Hillary Clinton had a shot in Wednesday's Democratic debate at retooling her message to white working-class voters a day after they largely rejected her in Michigan, and just in time for a fresh set of primaries March 15.

But she found little traction to steer the conversation back to jobs and the economy under aggressive questioning from debate moderators. And in that way, the event was a lost opportunity ahead of contests in states very much like Michigan, including Ohio and Missouri.

Clinton spent much of the night on the defensive about her trustworthiness and use of private e-mails while serving as secretary of state. At one point, she was pressed to say whether she would drop out if she was indicted over sending and receiving classified information in some e-mails. Exasperated, she said she wouldn't even answer the question.

"I am not a natural politician, in case you haven't noticed," Clinton said at another point. She said her approach is to "do the best I can" and "hope that people see I'm fighting for them." That argument is the underpinning of her whole campaign—I'll work for you—and it's been enough to build a sizable lead in delegates, but not enough to put Sanders away.

She caught a break near the end of the debate when the moderators confronted Sanders. a self-described democratic socialist, about past statements in praise of Cuba's Fidel Castro and Nicaragua's Daniel Ortega, including a 1980s video of Sanders praising Cuba. He didn't back down.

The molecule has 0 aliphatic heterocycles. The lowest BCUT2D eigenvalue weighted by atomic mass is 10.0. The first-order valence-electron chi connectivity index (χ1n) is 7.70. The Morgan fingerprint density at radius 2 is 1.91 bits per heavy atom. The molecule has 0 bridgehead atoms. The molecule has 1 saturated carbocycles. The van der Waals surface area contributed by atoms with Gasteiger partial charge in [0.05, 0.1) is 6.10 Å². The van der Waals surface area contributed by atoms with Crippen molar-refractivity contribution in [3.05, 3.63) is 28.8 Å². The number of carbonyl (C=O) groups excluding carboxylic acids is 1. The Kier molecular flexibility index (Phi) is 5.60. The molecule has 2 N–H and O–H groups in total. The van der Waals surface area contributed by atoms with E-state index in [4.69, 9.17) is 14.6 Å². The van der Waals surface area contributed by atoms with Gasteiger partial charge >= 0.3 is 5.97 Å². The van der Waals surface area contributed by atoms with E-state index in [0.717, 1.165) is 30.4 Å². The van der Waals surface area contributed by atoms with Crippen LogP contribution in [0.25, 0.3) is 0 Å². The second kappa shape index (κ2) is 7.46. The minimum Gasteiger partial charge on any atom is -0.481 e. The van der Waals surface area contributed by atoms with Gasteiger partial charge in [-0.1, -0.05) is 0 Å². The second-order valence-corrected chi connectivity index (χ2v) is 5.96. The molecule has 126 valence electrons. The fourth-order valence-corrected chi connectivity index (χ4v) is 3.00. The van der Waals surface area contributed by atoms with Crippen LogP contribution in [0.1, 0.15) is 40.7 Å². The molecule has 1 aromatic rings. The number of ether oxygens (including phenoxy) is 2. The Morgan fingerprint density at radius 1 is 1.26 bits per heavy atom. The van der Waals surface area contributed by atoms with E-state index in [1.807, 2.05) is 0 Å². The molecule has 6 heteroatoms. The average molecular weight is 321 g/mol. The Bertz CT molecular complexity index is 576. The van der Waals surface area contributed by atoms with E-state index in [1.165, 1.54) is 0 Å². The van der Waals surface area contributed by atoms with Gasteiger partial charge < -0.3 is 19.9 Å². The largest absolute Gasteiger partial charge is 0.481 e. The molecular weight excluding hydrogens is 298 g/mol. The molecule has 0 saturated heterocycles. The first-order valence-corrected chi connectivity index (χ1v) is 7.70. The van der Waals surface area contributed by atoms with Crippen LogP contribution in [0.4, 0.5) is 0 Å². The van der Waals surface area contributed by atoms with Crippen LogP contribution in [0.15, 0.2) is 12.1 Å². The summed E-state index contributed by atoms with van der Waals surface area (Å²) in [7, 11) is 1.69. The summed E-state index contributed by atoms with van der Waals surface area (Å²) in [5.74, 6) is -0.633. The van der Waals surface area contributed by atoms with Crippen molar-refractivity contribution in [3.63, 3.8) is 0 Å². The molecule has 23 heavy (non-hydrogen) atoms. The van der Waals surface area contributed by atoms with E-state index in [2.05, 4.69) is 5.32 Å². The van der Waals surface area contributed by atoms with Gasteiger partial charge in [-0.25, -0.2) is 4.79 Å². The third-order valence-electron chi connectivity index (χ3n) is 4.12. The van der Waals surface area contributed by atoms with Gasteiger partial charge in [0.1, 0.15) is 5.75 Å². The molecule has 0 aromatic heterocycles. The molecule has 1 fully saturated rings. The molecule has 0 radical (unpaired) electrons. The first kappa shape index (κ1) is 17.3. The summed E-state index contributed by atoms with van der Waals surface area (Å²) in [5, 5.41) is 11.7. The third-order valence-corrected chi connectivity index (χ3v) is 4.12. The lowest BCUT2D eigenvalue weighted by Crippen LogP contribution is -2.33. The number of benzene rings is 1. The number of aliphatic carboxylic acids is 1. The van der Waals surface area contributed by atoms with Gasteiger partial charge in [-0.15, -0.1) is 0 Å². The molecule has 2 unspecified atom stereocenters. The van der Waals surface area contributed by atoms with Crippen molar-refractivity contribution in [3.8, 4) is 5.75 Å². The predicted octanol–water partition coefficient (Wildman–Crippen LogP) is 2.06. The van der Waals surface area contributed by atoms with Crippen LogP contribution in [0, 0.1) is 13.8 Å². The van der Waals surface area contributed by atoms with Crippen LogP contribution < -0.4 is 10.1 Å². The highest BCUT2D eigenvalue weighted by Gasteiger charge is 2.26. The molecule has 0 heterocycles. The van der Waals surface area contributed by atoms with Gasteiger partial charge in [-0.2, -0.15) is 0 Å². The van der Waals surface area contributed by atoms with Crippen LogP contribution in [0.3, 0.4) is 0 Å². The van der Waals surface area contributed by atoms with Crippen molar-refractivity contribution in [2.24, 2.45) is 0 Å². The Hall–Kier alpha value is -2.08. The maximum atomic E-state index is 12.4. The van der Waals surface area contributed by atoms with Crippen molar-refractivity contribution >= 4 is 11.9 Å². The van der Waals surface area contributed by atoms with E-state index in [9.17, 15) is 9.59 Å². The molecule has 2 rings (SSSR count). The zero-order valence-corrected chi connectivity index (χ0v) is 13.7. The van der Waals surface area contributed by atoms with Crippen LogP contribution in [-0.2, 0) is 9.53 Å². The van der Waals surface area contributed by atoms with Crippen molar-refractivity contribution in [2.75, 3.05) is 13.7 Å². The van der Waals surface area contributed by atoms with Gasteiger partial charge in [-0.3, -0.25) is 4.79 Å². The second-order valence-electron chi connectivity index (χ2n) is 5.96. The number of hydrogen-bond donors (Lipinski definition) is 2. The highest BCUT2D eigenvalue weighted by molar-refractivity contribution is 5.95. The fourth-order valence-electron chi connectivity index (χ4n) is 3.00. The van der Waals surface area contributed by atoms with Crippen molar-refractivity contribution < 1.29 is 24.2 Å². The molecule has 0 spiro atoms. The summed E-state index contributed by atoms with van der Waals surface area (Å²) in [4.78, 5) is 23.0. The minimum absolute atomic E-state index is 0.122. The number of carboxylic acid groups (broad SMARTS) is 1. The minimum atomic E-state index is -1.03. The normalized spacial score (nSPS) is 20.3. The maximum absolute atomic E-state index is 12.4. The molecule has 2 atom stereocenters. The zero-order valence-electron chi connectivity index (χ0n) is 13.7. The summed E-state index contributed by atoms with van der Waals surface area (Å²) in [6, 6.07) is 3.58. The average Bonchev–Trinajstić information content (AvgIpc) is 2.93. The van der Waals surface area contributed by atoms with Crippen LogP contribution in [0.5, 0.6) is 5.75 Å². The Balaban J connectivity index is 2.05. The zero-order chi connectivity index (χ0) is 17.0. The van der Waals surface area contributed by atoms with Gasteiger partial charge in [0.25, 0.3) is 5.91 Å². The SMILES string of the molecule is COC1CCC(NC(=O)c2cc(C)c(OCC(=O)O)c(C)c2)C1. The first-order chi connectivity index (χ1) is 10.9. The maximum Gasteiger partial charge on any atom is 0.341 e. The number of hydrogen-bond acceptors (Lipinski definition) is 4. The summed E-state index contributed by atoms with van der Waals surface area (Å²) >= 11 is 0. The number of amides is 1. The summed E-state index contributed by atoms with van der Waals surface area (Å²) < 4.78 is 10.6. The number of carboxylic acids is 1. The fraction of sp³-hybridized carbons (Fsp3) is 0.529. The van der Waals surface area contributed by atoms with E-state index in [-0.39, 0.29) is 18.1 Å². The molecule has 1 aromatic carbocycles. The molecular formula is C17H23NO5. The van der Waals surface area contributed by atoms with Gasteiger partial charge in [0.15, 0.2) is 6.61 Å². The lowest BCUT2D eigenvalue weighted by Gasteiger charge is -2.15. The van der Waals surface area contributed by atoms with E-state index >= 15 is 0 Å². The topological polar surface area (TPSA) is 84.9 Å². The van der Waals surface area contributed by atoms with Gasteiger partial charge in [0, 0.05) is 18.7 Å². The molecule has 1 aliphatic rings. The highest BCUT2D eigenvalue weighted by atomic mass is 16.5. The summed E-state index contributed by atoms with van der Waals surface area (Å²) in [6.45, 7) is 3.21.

"The key issue is whether the United States should go around overthrowing small, Latin American countries," Sanders said. "I think that was a mistake."

Clinton shot back that Sanders also had previously praised "what he called 'the revolution of values' in Cuba."

"I just couldn't disagree more," Clinton said. "You know, if the values are that you oppress people, you disappear people, you imprison people or even kill people for expressing their opinions, for expressing freedom of speech, that is not the kind of revolution of values that I ever want to see anywhere." That answer might not matter much in the industrial Midwest, but it worked in Miami, at a Univision-Washington Post debate featuring questions in Spanish with English translations. 

Clinton still holds a commanding lead in delegates in the Democratic nominating contest. But her prospects of securing the nomination after next week's contests may be dampened by Sanders' win in Michigan, if he can use that momentum to erode her support in upcoming races next Tuesday in big states including Florida but also Rust Belt states such as Ohio and Illinois. Clinton has enjoyed a significant lead in polls in Florida, and Sanders is trying to make a late push there, and the pro-Cuba video didn't help.

After the debate, Clinton arrived at a bar called the Blue Martini for a party hosted by the Latino Victory Fund, where actress Eva Longoria said on stage, "For me, there is only one candidate who is speaking to us."

Clinton campaign chairman John Podesta said after the debate that the moderators "threw a lot at her and she batted it right back," but that "I would have hoped that there would have been more emphasis in the questions on what we need to do to improve the economy, what we need to do to get jobs growing, what we need to do to invest in small business and clean energy."